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Would You Rather: ‘Collateral Beauty’ or ‘Passengers’?

Pitting the holiday season’s weirdest wannabe blockbusters against each other

(New Line Cinema/Columbia Pictures)
(New Line Cinema/Columbia Pictures)

Last week I saw two of the most messed-up flicks of 2016, the Will Smith tearjerker Collateral Beauty and the epic sci-fi Chris Pratt–Jennifer Lawrence romance Passengers (out Wednesday). The films aren’t Juno-level quirky; they are so deeply strange they made me question whether human beings wrote, produced, and released them. (Collateral Beauty, which made only $7 million over the weekend, is the worst wide opening of Will Smith’s career.) But which is this season’s less repulsive freak show? I’ve pitted them against each other to find out.

(Spoilers throughout this piece, because I cannot talk about these movies without getting into their insane plots.)

Which one has the most accurate depiction of its setting?

In Passengers, which is about Chris Pratt and Jennifer Lawrence waking up stranded on an intergalactic long-haul corporate space liner, Chris Pratt’s space suit gets a HOLE IN IT, but somehow he is able to survive, which suggests a very inaccurate depiction of the life-sucking vacuum of deep space. However, in Collateral Beauty, a tearjerker starring Will Smith, a character insists that Brooklyn rent costs $600.

Winner: Passengers

Which one features the most realistic depiction of exercise?

In Collateral Beauty, a bereaved wealthy man rides a bike from Manhattan to Brooklyn repeatedly during the winter; in reality, it would be Uber VIP or bust. However, in Passengers, Jennifer Lawrence wears a fashion-forward but highly impractical white transparent fishnet one-piece bathing suit to swim laps. This has never happened in any galaxy.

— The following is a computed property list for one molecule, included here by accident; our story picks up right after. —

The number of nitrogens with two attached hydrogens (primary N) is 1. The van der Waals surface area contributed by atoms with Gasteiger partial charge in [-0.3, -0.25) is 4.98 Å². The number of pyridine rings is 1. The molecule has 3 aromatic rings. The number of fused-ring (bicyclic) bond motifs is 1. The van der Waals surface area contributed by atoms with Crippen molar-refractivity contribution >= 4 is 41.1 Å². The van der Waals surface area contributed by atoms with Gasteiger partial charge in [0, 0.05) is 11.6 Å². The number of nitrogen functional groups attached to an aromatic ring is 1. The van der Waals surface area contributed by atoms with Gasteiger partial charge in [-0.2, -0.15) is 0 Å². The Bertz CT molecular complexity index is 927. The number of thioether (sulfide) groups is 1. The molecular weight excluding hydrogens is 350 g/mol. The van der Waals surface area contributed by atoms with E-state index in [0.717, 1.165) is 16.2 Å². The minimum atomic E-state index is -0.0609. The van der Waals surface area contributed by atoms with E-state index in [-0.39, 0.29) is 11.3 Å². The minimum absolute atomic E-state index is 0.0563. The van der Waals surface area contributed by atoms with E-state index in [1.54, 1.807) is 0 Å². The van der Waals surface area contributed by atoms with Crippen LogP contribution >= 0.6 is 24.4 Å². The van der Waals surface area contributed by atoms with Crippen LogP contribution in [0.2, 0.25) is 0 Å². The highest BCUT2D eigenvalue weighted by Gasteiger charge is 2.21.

Winner: Collateral Beauty

Which one has better games?

In Collateral Beauty, Will Smith’s character spends all his time playing depression dominoes, stacking elaborate configurations and knocking them down in despair. In Passengers, Chris Pratt and Jennifer Lawrence play a sick 3D version of Dance Dance Revolution.

Winner: Passengers

Which one has a more compellingly strange plot?

In both cases, the particulars of the plot are … beyond bizarre. In Passengers (again, spoilers, though IMO what is already rotten cannot be spoiled), Pratt’s character, Jim, is an mechanic immigrating to a new planet, and as we have established, he is jolted out of his space hibernation due to a malfunction. In his sadness, Jim develops an obsession with one of the hibernating passengers, a journalist pornily named Aurora Lane (Lawrence), who is temporarily emigrating to the new country so that she can write about it. Jim decides he wants to wake her up to be his life partner. He knows that doing so would be evil, a death sentence, a kidnapping — and he gets drunk and wakes her up anyways. Then he pretends it was an accident. Having literally no other romantic options and acting under the assumption that fate brought them together, Aurora falls in love with the man who took her life away from her.

While this was all going on, I marveled at the film: I was amazed that it was promoting itself as a love story when it was, in fact, a dark psycho-sexual thriller about a woman tricked into a love affair with her keeper. Then the final act goes down and it’s played as a sweet romance. Passengers can get bent! The end.

Collateral Beauty’s plot is more obviously convoluted, though it also hinges on a twisted moral betrayal. What I’m about to describe is the actual plot of this movie and not me having a stroke: